SARE: Southeast Asian Review of English is an international peer-reviewed journal founded in 1980. It publishes scholarly articles, interviews, reviews, and other valuable and lively interventions.

Serving solely as an open access electronic journal from 2016, SARE aims to be a key critical forum for original research and fresh conversations from all over the world on the literatures, languages, and cultures of Southeast, South, and East Asia. It particularly welcomes theoretically-informed articles on the literary and other cultural productions of these regions.

SARE has been committed from its inception to featuring new or unpublished poems and short fiction.  

SPECIAL ISSUE ON ASIAN SPECULATIVE FICTION: VOL. 57, NO. 1, JULY 2020

2019-09-30

 

                                      

                                        EXTENDED DEADLINE

CALL FOR PAPERS: SPECIAL ISSUE ON ASIAN SPECULATIVE FICTION

Vol. 57, No. 1, July 2020

Guest Editors: Susan Philip and Surinderpal Kaur

 

“Re-visions and Re-imaginations in Asian Speculative Fiction”

Speculative fiction of all kinds has long been seen as something of a niche market, the purview of nerds and small fandom communities. More recently, however, there has been an upsurge of interest in the genre, as well as an increase in the number of subgenres within speculative fiction. Apart from the more traditional epic fantasy, sci-fi and horror, we now see dystopia, paranormal romance, urban fantasy, zombies, steampunk, magic realism, gothic, horror and so on as subgenres within this growing field of research and academic interest.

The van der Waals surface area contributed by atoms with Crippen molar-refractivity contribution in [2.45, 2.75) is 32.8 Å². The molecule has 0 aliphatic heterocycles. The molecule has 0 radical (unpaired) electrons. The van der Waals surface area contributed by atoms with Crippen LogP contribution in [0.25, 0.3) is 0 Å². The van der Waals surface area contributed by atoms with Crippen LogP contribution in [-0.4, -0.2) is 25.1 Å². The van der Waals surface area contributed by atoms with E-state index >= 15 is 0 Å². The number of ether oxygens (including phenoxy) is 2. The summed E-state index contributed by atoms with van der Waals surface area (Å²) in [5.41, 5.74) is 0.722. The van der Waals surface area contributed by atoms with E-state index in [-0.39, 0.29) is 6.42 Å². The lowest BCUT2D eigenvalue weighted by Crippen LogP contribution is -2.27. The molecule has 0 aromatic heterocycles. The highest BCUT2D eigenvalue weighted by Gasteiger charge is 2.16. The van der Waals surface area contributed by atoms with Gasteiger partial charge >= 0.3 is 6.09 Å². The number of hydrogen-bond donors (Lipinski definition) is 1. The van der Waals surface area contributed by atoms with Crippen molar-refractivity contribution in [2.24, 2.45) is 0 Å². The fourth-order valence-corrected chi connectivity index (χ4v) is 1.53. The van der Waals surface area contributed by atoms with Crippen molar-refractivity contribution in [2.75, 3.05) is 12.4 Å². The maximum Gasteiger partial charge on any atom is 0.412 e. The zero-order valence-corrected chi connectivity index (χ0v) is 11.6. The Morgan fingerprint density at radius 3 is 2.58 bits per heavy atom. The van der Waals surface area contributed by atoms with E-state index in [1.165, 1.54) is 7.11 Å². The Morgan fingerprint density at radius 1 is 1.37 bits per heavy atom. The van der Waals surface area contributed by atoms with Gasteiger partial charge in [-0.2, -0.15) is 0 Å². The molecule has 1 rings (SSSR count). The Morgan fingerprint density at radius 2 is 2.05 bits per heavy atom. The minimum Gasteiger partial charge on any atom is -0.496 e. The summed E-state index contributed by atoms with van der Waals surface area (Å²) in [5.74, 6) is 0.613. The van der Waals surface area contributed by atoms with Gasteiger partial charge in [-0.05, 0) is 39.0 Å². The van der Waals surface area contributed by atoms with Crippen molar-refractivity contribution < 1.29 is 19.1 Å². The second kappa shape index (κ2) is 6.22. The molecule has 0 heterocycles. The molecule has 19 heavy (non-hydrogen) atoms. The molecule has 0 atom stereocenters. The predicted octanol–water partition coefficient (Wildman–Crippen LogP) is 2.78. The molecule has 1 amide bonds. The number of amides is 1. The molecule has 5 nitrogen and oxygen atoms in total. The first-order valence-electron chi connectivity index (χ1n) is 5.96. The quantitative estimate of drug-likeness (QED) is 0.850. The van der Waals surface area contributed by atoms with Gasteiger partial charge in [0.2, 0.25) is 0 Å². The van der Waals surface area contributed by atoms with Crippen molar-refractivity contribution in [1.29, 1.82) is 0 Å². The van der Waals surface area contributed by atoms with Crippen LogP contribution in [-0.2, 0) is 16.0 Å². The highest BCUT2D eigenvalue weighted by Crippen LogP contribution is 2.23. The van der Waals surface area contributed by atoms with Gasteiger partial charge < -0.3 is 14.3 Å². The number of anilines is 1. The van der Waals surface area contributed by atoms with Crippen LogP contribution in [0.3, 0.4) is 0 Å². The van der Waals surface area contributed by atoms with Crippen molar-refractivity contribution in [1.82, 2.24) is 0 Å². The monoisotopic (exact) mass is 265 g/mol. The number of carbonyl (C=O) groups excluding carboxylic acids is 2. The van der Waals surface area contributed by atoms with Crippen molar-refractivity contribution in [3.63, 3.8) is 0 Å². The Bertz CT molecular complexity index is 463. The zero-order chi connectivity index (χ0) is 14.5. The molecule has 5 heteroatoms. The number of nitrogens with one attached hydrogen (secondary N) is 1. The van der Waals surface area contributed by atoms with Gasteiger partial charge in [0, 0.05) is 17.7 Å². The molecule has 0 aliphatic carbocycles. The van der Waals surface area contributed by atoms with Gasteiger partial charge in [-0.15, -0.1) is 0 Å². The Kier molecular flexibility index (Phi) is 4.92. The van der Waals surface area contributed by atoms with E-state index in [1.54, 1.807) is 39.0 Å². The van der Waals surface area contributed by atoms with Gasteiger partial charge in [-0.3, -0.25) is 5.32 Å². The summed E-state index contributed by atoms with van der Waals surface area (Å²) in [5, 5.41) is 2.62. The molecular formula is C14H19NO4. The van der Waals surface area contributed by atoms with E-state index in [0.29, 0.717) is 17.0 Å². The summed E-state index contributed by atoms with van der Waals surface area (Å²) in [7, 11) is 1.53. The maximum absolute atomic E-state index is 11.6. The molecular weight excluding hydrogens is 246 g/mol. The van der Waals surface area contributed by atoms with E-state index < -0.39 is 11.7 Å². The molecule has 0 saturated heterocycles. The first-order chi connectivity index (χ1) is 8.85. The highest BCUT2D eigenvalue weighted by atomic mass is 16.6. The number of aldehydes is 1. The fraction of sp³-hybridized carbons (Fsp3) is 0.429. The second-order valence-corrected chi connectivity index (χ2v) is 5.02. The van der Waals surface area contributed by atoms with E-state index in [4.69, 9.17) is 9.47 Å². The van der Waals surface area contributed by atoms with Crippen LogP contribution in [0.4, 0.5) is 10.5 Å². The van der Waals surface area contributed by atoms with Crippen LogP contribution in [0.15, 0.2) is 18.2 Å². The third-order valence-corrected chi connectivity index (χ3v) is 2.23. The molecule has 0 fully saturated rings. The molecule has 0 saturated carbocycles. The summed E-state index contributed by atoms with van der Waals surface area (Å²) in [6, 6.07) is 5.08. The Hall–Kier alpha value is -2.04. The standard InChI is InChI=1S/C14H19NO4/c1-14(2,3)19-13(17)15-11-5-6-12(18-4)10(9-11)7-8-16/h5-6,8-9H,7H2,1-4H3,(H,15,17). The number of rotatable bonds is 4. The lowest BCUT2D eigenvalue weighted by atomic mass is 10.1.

Part of this increasing popularity and diversity has to do with society’s fears, hopes, desires, dreams, nightmares. As Bruce Sterling points out, “A genre arises out of some deeper social need; a genre is not some independent floating construct” (2011). Much as these works represent vast leaps of the imagination and, often, wholesale invention, they are grounded in some “deeper social need”, and are therefore in some way expressive of the conditions of society. This idea is emphasized by Margaret Atwood, who contends that her own speculative fiction “invents nothing we haven’t already invented or started to invent” (2005).

Works of speculative fiction address or embody questions that affect us, even when dressed up in the seemingly medieval garb of epic fantasy, or the futuristic space stations of science fiction. Because speculative fiction is not tied to the strict demands of realism, it enables us to play with reality in exciting ways. It may help us to examine pressing and urgent questions, while allowing for critical distance, or to explore and expand our mythologies, dreams and legends, or to highlight and focus on that which is not dominant or mainstream.

In line with the potential of speculative fiction to shine a light on the margins, this special issue will focus on speculative fiction with a strong Asian connection. It could be written by Asian authors, be set in Asia, make use of Asian mythologies, feature Asian lead characters. The sub-genres to be covered include (but are not limited to) fantasy, science fiction, horror, gothic, dystopia, steampunk, and magic realism.